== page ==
Little stuff, worth sharing.
Nav Station Table
I keep small parts in 3 plastic bins that fit easy down the right side of the chart cubby. Charts go on the left side. Since table is cut from an old SCAN computer desk, I'm not too concerned if it picks up a battle scar or two, but I'm careful. I even have a small clamp-on vice, which I've used more often with fishing tackle than anything serious. Cost - perhaps $1.00 in varnish.
There can NEVER be enough counter space. Cut from another bit of the SCAN desk, this was my wife's idea. Brilliant and simple. Lifts off for storage, but in practice is seldom removed. Cost - Perhaps $0.50 in varnish.
In cool weather the gap between the slider and the cabin roof steals ALL of the heat. I'm told this is where the bugs sneak in in the summer too, though I havn't caught them in the act. These hotdog-shaped rolls solve the problem. Two-per average towel, sewn into a roll. Cost - free. We always have surplus towels that can't stay in the public eye but haven't yet been demoted to oil-rags or pet bedding.
I use this one for a water filter, anchor bridle, and sun screen. Once, beating up the Delaware Bay for 40 miles in a 20-knot breeze opposed by a 2 knot current (like the Gulf Stream on a smaller scale), I had to remove the bag and put it below, but I hadn't lost anything. It just seem prudent since the front third of the boat was playing submarine. Made from a shoe bag and secured with twist fasteners. Mildewed and ugly, but VERY functional. Cost - Since I made my cockpit sheet bags with the same thrift store bag...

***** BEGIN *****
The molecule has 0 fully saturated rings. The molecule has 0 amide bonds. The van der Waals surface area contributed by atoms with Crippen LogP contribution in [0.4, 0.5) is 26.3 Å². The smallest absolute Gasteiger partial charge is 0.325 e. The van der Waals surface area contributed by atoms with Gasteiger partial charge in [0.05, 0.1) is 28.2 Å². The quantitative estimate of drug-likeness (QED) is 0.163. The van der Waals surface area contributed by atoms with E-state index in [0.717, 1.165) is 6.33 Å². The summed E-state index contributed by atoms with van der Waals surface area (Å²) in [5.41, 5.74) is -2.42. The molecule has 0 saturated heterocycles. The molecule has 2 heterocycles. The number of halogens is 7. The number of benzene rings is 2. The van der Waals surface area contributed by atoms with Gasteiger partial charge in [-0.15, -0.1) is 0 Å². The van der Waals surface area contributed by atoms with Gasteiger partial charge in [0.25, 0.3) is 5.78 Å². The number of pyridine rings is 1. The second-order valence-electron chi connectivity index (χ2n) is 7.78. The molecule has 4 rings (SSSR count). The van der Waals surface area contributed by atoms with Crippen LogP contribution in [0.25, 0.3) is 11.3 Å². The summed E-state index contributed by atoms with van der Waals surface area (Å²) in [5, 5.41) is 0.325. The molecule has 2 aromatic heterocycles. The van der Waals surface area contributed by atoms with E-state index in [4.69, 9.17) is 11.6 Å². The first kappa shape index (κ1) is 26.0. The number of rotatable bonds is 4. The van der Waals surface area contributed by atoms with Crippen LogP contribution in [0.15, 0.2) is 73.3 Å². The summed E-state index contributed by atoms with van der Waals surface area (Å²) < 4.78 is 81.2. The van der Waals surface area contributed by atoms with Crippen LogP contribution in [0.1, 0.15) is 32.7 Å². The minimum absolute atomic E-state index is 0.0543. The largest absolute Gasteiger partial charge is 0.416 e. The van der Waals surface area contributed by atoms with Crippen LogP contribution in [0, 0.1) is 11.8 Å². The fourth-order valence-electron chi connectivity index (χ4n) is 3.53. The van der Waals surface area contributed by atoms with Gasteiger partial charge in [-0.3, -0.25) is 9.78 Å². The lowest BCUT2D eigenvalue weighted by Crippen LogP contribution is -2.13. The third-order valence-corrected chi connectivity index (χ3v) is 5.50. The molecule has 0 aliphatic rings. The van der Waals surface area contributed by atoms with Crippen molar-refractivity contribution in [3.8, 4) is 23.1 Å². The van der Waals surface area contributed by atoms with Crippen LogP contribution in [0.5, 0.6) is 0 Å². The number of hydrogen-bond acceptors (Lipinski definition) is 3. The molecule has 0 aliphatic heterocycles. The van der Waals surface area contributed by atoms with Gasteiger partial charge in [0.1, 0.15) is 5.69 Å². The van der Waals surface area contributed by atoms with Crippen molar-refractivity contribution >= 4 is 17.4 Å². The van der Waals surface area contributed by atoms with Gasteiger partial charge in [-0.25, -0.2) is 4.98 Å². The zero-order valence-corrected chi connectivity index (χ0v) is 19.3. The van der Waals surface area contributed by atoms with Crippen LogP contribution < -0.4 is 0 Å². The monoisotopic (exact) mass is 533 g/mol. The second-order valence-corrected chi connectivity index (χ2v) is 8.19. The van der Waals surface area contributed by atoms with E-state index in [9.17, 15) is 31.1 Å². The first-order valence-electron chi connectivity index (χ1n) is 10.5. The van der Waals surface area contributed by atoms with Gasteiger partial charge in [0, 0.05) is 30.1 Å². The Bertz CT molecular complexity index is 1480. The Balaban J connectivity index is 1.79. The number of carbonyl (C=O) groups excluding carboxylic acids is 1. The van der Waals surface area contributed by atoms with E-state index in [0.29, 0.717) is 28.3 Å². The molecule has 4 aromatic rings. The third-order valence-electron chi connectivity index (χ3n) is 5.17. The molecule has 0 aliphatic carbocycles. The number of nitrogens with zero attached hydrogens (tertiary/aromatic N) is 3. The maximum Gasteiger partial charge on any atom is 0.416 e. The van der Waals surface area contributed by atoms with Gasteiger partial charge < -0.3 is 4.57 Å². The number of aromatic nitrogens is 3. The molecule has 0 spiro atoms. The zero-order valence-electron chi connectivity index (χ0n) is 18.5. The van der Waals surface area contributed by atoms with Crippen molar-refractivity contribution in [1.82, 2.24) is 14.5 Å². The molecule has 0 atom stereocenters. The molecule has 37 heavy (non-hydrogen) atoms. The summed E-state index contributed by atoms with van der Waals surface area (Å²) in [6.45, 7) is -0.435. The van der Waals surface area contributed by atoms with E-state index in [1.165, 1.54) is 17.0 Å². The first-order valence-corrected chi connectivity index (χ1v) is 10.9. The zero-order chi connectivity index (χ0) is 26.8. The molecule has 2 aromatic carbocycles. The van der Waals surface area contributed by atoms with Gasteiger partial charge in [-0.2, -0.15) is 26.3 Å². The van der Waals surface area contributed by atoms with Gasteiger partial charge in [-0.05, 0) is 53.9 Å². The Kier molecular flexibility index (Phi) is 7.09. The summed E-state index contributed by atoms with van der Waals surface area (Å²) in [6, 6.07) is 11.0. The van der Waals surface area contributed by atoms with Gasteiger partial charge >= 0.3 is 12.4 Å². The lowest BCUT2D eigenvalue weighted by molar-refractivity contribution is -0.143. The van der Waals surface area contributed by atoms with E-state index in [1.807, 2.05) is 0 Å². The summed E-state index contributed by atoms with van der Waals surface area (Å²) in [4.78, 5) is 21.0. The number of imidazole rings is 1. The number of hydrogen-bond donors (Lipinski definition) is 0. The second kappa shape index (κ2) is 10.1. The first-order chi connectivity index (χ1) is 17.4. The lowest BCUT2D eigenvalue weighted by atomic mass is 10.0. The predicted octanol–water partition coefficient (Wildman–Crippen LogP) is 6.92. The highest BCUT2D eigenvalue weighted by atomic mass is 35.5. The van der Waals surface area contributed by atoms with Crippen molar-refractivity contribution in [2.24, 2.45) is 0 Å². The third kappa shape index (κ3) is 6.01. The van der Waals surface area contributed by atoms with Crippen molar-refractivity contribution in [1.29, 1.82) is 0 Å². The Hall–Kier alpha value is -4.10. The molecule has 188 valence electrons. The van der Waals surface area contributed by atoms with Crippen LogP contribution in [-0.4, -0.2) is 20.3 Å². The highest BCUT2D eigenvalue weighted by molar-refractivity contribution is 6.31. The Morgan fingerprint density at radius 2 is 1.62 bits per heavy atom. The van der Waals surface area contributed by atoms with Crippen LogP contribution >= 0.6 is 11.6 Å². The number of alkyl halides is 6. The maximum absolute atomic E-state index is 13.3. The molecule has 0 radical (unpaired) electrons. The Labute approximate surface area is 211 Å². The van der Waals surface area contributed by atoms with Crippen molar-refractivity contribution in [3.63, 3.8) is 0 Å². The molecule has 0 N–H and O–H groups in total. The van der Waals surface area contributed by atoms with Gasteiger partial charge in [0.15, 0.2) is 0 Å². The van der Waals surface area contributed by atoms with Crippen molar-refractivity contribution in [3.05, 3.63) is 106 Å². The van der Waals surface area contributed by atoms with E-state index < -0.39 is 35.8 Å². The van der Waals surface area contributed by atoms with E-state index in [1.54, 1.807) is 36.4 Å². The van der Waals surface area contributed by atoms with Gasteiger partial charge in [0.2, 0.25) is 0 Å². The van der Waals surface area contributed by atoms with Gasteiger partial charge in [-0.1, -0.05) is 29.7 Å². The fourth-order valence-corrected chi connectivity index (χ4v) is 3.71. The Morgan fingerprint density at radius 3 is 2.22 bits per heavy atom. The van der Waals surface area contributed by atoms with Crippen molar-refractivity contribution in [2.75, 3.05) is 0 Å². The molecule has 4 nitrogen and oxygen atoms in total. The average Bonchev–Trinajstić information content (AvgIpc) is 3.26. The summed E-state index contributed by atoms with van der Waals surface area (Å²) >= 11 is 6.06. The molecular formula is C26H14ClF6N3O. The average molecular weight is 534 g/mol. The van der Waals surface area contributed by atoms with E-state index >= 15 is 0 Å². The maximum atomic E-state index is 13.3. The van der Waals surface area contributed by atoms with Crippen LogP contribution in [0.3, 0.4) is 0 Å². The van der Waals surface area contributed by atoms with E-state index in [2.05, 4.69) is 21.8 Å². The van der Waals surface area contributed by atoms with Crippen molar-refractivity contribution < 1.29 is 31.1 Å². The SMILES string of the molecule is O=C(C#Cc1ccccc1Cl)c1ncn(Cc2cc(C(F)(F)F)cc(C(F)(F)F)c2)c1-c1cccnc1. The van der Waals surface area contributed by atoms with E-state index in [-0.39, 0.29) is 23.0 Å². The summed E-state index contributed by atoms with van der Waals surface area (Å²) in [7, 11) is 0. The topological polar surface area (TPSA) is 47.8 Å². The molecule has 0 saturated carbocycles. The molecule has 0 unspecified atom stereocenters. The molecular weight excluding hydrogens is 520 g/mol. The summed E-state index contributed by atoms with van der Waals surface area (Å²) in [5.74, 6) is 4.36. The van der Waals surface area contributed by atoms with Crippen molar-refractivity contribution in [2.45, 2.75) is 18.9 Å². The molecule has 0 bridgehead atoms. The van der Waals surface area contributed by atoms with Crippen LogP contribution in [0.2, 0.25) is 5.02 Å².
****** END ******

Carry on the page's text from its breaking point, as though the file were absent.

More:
... about $2.00.
Note 2012: the nylon fabric fell apart in about 18 months, but the concept was sound. I made a new one from trampoline material. Also, the originally twist-lock fasteners used to secure this bag and others proved fragile; I am changing them over to pad-eyes with lashings. Not as neat, perhaps, but sailorly and tough. Still like new November 2012.
Head Trash Can
Nothing earth shattering, but these ideas survived a season without me deciding they were mistakes. That's something. They all improve the livability of the boat.